Some people were outraged and asked her how she could even think about writing about child rape. She clarified that her book was about a woman who had been raped as a child and how she coped with it. It’s meant to also draw attention to the problems of human trafficking and how her government (the UK) was turning a blind eye toward child rape in certain ethnic groups. It is an issue in many places. Someone else pointed out that it’s a big problem in the US, as well, involving children being taken from Mexico into the US.

Other people provided some useful information. Basically, it’s fine to write about it, but don’t describe how it happened. That’s fine, because the author said she was writing about the aftermath, not about the actual event. Some who were rape victims themselves were supportive.

I’ve read books that involve child rape, including George R. R. Martin’s A Song of Ice and Fire series. Although it’s a fantasy series, it’s similar to medieval Europe, where it was common for early teens to get married and start having children. It provides a degree of realism, rather than being politically correct.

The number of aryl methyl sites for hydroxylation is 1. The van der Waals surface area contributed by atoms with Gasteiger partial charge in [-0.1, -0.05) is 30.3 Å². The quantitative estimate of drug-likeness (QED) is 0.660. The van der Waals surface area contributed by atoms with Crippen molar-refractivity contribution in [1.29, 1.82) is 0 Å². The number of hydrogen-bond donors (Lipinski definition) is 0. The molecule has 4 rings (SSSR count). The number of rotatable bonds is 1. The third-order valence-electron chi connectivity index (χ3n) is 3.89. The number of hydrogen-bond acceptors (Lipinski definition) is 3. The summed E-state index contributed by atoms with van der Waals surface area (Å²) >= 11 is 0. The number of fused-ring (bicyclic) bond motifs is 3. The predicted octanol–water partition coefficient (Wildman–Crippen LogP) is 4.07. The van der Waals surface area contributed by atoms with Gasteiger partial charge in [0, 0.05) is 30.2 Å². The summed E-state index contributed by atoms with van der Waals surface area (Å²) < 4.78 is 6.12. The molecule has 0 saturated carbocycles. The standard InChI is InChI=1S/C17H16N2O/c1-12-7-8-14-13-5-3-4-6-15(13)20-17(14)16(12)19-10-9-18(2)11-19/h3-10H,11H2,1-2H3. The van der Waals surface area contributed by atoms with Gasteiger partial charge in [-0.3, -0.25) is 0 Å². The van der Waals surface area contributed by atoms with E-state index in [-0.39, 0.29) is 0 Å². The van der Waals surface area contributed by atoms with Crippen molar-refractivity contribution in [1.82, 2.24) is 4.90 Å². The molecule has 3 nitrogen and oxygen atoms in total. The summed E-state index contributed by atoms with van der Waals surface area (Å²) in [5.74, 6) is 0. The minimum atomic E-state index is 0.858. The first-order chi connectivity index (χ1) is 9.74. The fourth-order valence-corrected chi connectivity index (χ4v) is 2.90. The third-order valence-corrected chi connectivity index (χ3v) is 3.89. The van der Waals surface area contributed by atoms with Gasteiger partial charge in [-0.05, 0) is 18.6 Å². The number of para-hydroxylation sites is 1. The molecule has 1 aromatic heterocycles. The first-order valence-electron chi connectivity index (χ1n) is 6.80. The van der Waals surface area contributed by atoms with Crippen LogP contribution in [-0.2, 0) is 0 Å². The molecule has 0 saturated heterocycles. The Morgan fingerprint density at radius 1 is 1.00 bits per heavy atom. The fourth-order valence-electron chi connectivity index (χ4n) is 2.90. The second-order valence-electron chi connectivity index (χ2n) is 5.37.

I have a future fantasy series in which I will have a character who was a victim of rape as a teenager, and it looks at the response of both her family and society as a whole, as well as how she handles the attitude toward her. I don’t take this subject lightly. In my writing, I don’t take anything lightly. Although I am writing for entertainment, I also want to tackle important issues and make people think. I want people to be angry about various issues, or at least take them seriously. The treatment of women and children is a very serious issue, especially as a husband and father of a young child.

Authors often deal with very serious subjects. As an author or reader, how do you feel about rape being addressed in fiction? Not only rape, but also any kind of sexual abuse. Let me know your thoughts in the comments below.

Flash Fiction #10 – Belittling Santa (Flash! Friday)

This week’s Flash! Friday is Christmas themed.  This is the second one of their third year, but it’s the first one I’ve participated in.  For this one, I actually used Google Maps to check that I was using real information for location.  However, the events are completely fictional.  Of course, it’s fictional.  This couldn’t really happen, could it?

So, here’s my entry:

Belittling Santa

“We bring you this breaking news tonight from Saskatoon, Saskatchewan. Is it an epidemic of home break-ins and robberies, or is it a prank? Brent Sabourin has the story. Brent?”